Since April 21, at least eighty Afghan schoolgirls at three schools in the increasingly violent northern city of Kunduz have mysteriously fallen ill after reporting a strange smell in their classrooms. Most of the affected girls have been hospitalized briefly and released, but the sudden, mysterious epidemic of fainting and nausea is raising fears of poisoning by opponents of girls’ education.

“I was in class when a smell like a flower reached my nose,” Sumaila, 12, told Reuters. “I saw my classmates and my teacher collapse and when I opened my eyes I was in hospital.”

The Afghan government has blamed “enemies of Afghanistan,” code for the Taliban and affiliated militant groups. One Taliban faction released a statement denying responsibility for the suspected chemical attack.

While blood tests from the affected schoolgirls have been inconclusive so far, this is not the first suspected poisoning of schoolgirls in recent years. In 2009, dozens of schoolgirls in Kapisa province were hospitalized with similar symptoms, and, in an attack that elicited international outrage the previous year, fifteen female students in Kandahar were sprayed with acid as they walked to school.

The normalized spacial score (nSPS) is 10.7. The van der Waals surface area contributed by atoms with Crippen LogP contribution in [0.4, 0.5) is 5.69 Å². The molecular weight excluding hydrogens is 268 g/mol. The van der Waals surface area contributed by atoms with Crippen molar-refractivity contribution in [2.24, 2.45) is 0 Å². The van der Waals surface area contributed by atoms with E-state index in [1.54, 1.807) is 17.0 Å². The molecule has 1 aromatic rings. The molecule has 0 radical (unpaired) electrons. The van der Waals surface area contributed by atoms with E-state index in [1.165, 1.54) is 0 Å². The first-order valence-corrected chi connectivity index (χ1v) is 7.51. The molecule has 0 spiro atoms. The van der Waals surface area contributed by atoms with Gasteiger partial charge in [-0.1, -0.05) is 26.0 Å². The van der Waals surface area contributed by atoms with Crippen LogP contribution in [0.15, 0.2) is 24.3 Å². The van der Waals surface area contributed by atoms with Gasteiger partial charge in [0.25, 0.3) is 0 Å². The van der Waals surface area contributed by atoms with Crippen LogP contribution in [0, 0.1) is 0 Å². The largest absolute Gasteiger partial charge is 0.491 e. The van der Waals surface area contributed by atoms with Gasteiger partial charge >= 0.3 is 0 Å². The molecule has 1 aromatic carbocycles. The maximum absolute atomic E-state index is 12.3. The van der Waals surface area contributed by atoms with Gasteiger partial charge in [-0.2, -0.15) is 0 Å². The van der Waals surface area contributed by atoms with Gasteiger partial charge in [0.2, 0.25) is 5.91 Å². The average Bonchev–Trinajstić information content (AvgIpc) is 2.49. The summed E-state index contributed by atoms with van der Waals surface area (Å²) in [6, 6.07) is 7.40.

A study of nearly 700 attacks on schools in Afghanistan released by the aid organization CARE International in November 2009 found the education of girls to be the most significant risk factor for violent targeting by militant groups.  

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